The last chapter "Pairings" features recipes to make with the fruits you've jammed, jellied, pickled & canned. 

I chose to try the pickled watermelon rind with hibiscus & spices for a couple reasons: (1) I've never eaten pickled watermelon rind, and (2) I had half of a watermelon sitting in my fridge.

The recipe calls for hibiscus flowers, which I assume were meant to be the kind of dried flowers you find in hibiscus teas. I used wild hibiscus flowers in syrup, but the final product wasn't as pinkly-tinted as I imagine you'd get if you used hibiscus tea.

Still, these pickles were quite good...sweet, slightly tart, with a firm texture. I ate them as McCarthy suggests with buttery, oozing Brillat-Savarin cheese on a hot baguette.

She also recommends pairing these with barbecued baby back ribs, adding them to a prosciutto/melon/argula salad, and sandwiching them in a grilled cheese.

Pickled Watermelon Rind with Hibiscus

August 2, 2012

Fall 2012 Cooking Classes

Kitchen Conservatory's fall schedule is now posted online. To register, call Kitchen Conservatory at 314-862-2665 or register online.

My new menus include a pasta class for kids (September 1), a stovetop shrimp boil (September 23), a girls' night out inspired by my friend Iron Stef featuring all kinds of BALLS (October 27), a Mexican themed girls' night out (November 3), and the ultimate holiday cocktail party (December 9).

Hope to see you there!

FRANK 'N STEIN - August 26 @ 1:00-3:30 (hands-on)
  • Let's create serious fun in the lab kitchen as this hands-on class concocts sesame-honey pork meatballs, grilled local salsiccia with grilled fennel relish, sweet corn pudding, seared romaine with balsamic vinaigrette, plus chocolate whoopie pies with salted caramel filling. Enjoy two beer pairings that have been perfectly calculated.
THE APPRENTICE CHEF: ON TOP OF SPAGHETTI - September 1 @ 10:30-12:30 (hands-on)
  • For aspiring chefs, children from ages 7 to 12. Keep your eye on the meatball, so that it doesn't roll off the table, and spend a fun morning creating homemade spaghetti noodles. Learn to make three sauces, including marinara sauce, cheesy Alfredo sauce, plus meatballs and sauce. Finish with chocolate gelato for dessert.
  • Forget the porridge, chair, and sleeping - the three tastings of beer will be just right and plenty cold! Join me (aka"goldilocks," though now I am red-headed) in a fun evening designed for couples. This hands-on class will prepare beer cheese fondue with soft pretzels, local lager with spicy Sriracha chicken wings, fruity Belgian wheat beer with grilled scallops and corn salad, plus creamy stout with chocolate hazelnut cake and vanilla ice cream.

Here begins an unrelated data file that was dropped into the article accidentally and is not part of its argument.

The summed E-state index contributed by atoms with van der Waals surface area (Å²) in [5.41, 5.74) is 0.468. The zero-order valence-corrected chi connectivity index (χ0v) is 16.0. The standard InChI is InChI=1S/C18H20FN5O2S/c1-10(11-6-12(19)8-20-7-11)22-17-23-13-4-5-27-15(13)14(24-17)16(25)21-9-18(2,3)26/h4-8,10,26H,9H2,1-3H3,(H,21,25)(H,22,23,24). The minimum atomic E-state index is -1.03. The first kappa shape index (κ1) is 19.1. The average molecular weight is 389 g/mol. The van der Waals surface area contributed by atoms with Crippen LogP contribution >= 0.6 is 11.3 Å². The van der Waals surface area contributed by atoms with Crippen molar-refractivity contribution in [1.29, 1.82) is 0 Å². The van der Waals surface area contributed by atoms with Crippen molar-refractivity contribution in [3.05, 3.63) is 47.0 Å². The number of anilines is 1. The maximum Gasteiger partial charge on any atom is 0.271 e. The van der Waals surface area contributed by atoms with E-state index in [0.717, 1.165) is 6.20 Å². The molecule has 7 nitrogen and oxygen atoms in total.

DATE NIGHT FOR COUPLES: SHRIMP BOIL SHINDIG - September 23 @ 5:00-7:30 (hands-on)
  • Spend a festive evening with your partner creating a modern shindig with Cajun lemonade, cheddar-ale spread with homemade crackers, stovetop shrimp boil with spicy andouille sausage and baby potatoes, creamed summer corn, plus strawberry-balsamic ice cream with lime shortbread. 
DATE NIGHT FOR COUPLES: GOURMET MAC-AND-CHEESE - October 14 @ 5:00-7:30 (hands-on)
  • Mac-and-cheese has never tasted so sophisticated! Couples will love the adult version of three luscious interpretations of this classic dish, as this hands-on class creates orzo with mascarpone and butter-poached lobster, ultimate mac-and-cheese with peas and bacon, plus souffléed mac-and-cheese with gouda and smoked paprika. The class will also prepare a rum-ginger beer cocktail, fennel-apple salad with apple cider vinaigrette, and refreshing key lime sorbet.
HEIR AND A PARENT: WIZARDS AT HONEYDUKES SWEETSHOP - October 21 @ 1:00-3:30 (hands-on)
  • Muggles and wizards gather for a fun afternoon concocting delicious treats from Honeydukes Sweetshop. Satisfy your sweet tooth, with Hagrid's treacle fudge, Mrs. Weasley's strawberry ice cream, marshmallow crumpets, pumpkin pasties, and amazing warm and frothy butterbeer. This class is designed for children, at least 7 years of age, plus a parent.
GIRLS' NIGHT OUT: BALLS! - October 27 @ 6:30-9:00 (demonstration)
  • If you feel that you have been going in circles all week, gather your girlfriends for an evening that will certainly be a ball! I'll prepare pecan-goat cheese balls with "drunken" grapes, pork meatball bahn mi sandwiches, Italian wedding soup with chicken meatballs, peanut butter-bacon-chocolate truffles, plus white wine-melon ball-berry sangria.     
GIRLS' NIGHT OUT: THE WHOLE ENCHILADA - November 3 @ 6:30-9:00 (demonstration)
  • Indulge your guilty pleasures for craving Mexican cuisine, as I make a Mexican chocolate martini, fried avocado rolls with cilantro dipping sauce, chile-crab enchiladas with green chiles and homemade sauce, roasted street corn salad with spicy Mexican crema dressing and cojita cheese, plus tequila-lime sorbet.